HERSTORY

Are this season’s “pussy bow” blouses feminist?

Obsession
Fashion
Obsession
Fashion

As Gucci’s runway show made clear again yesterday (Sept. 23), Alessandro Michele, the brand’s new creative director, is the undisputed king of the pussy bow blouse.

A billowy top with a floppy bow tied at its neck, it’s one of fall’s biggest fashion trends. It also happens to have a history charged by gender politics, and surely one of the most potent names in all of sartorial nomenclature.

The blouse is just about everywhere lately. Since at least last fall, it’s been turning up in the collections of top designers, including Haider Ackermann and Bottega Veneta. But it was Gucci’s Michele who set the agenda for the season with his gender-bending womenswear debut for Gucci. His delightfully nerdy fashion grandmas sported them in numerous iterations, as did many of the guys in his earlier menswear collection.

Since then, pussy bows have been the subject of Vogue trend pieces, and have reportedly been selling well at contemporary retailers too. Notably, they’re also a throwback to the power-dressing of professional women of the 1970s and 1980s, though it’s apparently debatable whether that connotation is positive or not.

In a piece about their surging popularity among millennials, Bloomberg (which opts to call them “tie-neck blouses”) describes them as “reviled by feminists.” The blouses, it explains, were part of the corporate uniform of women trying to conform in the male-dominated workplaces of those decades.

But whether they’re a symbol of oppression or liberation may depend on who you ask.

In Makers: Women Who Make America, a PBS documentary about the women’s movement in the US, Hewlett-Packard CEO Meg Whitman talks about wearing “button-down shirts and a little bow tie, because that was sort of our interpretation of the man’s tie.” That prim, less droopy bow was an attempt, she says, “to be feminine but fit into what was then a male world.” A 2013 piece on the website Jezebel hailed “the feminist history behind the pussy bow blouse,” with Whitman’s comments as evidence of the garment’s empowering history.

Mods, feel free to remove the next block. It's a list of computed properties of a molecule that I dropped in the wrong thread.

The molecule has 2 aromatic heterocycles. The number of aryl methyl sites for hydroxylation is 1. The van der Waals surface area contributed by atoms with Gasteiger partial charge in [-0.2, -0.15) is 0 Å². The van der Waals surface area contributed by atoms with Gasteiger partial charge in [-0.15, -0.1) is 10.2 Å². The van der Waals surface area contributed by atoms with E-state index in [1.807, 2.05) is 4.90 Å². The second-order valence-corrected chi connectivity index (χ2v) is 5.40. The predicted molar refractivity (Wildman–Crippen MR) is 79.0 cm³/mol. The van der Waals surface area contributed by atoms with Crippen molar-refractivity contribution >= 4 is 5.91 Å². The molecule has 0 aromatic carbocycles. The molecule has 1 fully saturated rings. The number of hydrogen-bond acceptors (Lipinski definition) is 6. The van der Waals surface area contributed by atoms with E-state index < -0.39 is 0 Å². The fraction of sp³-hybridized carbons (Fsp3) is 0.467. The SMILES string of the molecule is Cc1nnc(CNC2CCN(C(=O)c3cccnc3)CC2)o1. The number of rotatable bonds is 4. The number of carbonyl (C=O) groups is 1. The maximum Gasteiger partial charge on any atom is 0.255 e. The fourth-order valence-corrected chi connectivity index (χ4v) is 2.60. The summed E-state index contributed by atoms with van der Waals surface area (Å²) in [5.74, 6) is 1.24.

The Jezebel piece also asserts (approvingly) that the name is a reference to a woman’s anatomy. But given that the pussy bow is also called a pussycat bow, it more likely derives from the bows people used to tie on their cats’ necks.

Most don’t appear to like the name much. In a recent survey, Glamour magazine found that 96% of respondents wanted to rename the blouse. The leading candidate: the “Thatcher collar.”

Margaret Thatcher, Britain’s prime minister throughout the 1980s, donned them so frequently they became part of her signature style. She was happily known as being tough, which helped earn her the nickname “Iron Lady,” but wore pussy bow blouses because she thought they were “rather softening and pretty.” They served to feminize her image as she—Britain’s first and up to now only female prime minister—did what was seen as a man’s job.

Britain's Prime Minister Margaret Thatcher and French President Francois Mitterrand with the guest book at Lille Town Hall in northern France on Jan. 20, 1986, after announcing the Anglo-French agreement to build a Channel Tunnel rail link under the English Channel. The tunnel will be a high speed rain link.
A soft touch for the Iron Lady. (AP Photo)
American Apparel's "Secretary Blouse"
An actual office worker might want to wear a shirt underneath.

That same professional-yet-feminine appeal made these bows such a staple of women’s office wear that they became practically synonymous with it, and to some extent still bear the gender connotations of those decades. American Apparel has a pussy bow blouse for sale on its site that it calls by another common, if rather retrograde, name for the style: the “Secretary Blouse.” It’s not clear whether the name is ironic or not.

When Michele shows the blouses on men and women, however, he toys with that symbolism and subverts it. It’s part of the reason his take on the pussy bow feels fresh, like Miuccia Prada’s did in the early 2000s.

Of course, the average woman buying a pussy bow blouse today probably isn’t thinking about any of that. The test is whether she thinks it looks good. Sales indicate that she does.

home our picks popular latest obsessions search